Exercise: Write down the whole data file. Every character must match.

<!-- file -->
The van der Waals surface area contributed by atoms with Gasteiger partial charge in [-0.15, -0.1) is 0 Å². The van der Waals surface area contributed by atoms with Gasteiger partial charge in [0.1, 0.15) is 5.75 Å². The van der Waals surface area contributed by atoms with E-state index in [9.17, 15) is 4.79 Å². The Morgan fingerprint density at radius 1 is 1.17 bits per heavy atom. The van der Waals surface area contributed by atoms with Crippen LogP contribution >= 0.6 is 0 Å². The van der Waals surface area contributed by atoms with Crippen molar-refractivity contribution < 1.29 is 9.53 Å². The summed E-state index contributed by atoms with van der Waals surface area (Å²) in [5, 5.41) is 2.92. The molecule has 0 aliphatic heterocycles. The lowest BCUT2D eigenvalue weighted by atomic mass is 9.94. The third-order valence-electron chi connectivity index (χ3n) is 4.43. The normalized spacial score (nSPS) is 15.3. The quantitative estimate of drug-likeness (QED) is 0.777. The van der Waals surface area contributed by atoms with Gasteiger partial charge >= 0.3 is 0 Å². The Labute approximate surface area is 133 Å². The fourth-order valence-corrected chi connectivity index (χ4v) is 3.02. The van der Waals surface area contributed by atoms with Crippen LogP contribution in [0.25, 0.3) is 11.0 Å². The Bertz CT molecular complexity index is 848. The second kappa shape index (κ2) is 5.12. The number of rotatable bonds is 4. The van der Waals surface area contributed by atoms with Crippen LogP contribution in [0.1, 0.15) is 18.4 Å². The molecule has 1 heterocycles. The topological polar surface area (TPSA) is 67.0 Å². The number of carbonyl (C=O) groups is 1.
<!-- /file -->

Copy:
The van der Waals surface area contributed by atoms with Gasteiger partial charge in [-0.15, -0.1) is 0 Å². The van der Waals surface area contributed by atoms with Gasteiger partial charge in [0.1, 0.15) is 5.75 Å². The van der Waals surface area contributed by atoms with E-state index in [9.17, 15) is 4.79 Å². The Morgan fingerprint density at radius 1 is 1.17 bits per heavy atom. The van der Waals surface area contributed by atoms with Crippen LogP contribution >= 0.6 is 0 Å². The van der Waals surface area contributed by atoms with Crippen molar-refractivity contribution < 1.29 is 9.53 Å². The summed E-state index contributed by atoms with van der Waals surface area (Å²) in [5, 5.41) is 2.92. The molecule has 0 aliphatic heterocycles. The lowest BCUT2D eigenvalue weighted by atomic mass is 9.94. The third-order valence-electron chi connectivity index (χ3n) is 4.43. The normalized spacial score (nSPS) is 15.3. The quantitative estimate of drug-likeness (QED) is 0.777. The van der Waals surface area contributed by atoms with Gasteiger partial charge >= 0.3 is 0 Å². The Labute approximate surface area is 133 Å². The fourth-order valence-corrected chi connectivity index (χ4v) is 3.02. The van der Waals surface area contributed by atoms with Crippen LogP contribution in [0.25, 0.3) is 11.0 Å². The Bertz CT molecular complexity index is 848. The second kappa shape index (κ2) is 5.12. The number of rotatable bonds is 4. The van der Waals surface area contributed by atoms with Crippen LogP contribution in [0.1, 0.15) is 18.4 Å². The molecule has 1 heterocycles. The topological polar surface area (TPSA) is 67.0 Å². The number of carbonyl (C=O) groups is 1.